Average Weather on July 17 at Chiang Mai International Airport Thailand
On July 17, the temperature at Chiang Mai International Airport typically ranges from 76°F to 87°F and is rarely below 74°F or above 92°F.
For reference, on April 13, the hottest day of the year, temperatures at Chiang Mai International Airport typically range from 74°F to 97°F, while on January 8, the coldest day of the year, they range from 59°F to 84°F.
The coolest time of the day is from 11:30 PM to 7:45 AM, with the coldest at 5:45 AM, at which time the temperature is below 77°F three days out of four, and below 78°F nine days out of ten.
The warmest time of the day is from 11:30 AM to 5:45 PM, with the hottest at 2:45 PM, at which time the temperature is above 84°F three days out of four, and above 81°F nine days out of ten.
The day has gained half its heat by 9:30 AM and lost it again by 7:30 PM.
Average Temperature on July 17
The figure below shows you a compact characterization of the range of temperatures experienced on July 17 throughout the historical record. The horizontal axis is the time of day and the colored stacked areas indicate the percentage of hours spent in various temperature bands.
Temperature Bands on July 17
frigid 15°F freezing 32°F very cold 45°F cold 55°F cool 65°F comfortable 75°F warm 85°F hot 95°F sweltering
Compared to July 17 (excluding 30 days before and after), August 18 has the most similar daily average high and low temperatures.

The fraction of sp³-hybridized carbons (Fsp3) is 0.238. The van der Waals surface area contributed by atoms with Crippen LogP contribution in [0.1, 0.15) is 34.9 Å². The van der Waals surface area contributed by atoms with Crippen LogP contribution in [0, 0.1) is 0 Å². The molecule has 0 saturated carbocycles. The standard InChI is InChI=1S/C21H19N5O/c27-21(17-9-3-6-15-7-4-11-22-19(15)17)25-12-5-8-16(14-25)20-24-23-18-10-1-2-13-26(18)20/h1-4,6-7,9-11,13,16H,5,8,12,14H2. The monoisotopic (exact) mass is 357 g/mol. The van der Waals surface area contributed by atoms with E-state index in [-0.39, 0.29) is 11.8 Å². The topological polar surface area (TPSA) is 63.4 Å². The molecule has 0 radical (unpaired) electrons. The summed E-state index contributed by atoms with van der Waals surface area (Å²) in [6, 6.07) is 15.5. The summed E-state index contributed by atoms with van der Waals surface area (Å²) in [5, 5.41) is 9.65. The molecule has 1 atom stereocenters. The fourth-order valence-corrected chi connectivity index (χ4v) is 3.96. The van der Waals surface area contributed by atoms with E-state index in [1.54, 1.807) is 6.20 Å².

The average percentage of the sky covered by clouds at Chiang Mai International Airport on July 17 varies over the course of the day.
The cloudiest time of day is around 3:30 AM, at which time the chance of overcast or mostly cloudy conditions is 96%.
The clearest time of day is around 10:30 AM, at which time the chance of clear, mostly clear, or partly cloudy conditions is 10%.
For reference, on August 3, the cloudiest day of the year, the chance of overcast or mostly cloudy conditions is 93%, while on February 20, the clearest day of the year, the chance of clear, mostly clear, or partly cloudy skies is 75%.
Cloud Cover Categories on July 17
0% clear 20% mostly clear 40% partly cloudy 60% mostly cloudy 80% overcast 100%
On average, there is a 48% chance that more than 0.04 inches of total precipitation will fall at Chiang Mai International Airport throughout the day on July 17, all of which can be expected to be rain.
For reference, the year's highest daily chance of precipitation is 61% on September 3, and its lowest chance is 2% on January 28.
For those 48% of years with precipitation on July 17, the chart below shows when throughout the day that precipitation is more or less likely to occur, excluding hourly accumulations of less than 0.01 inches. If precipitation were equally likely throughout the day, all hours would report 4.2% (100% divided by 24 hours).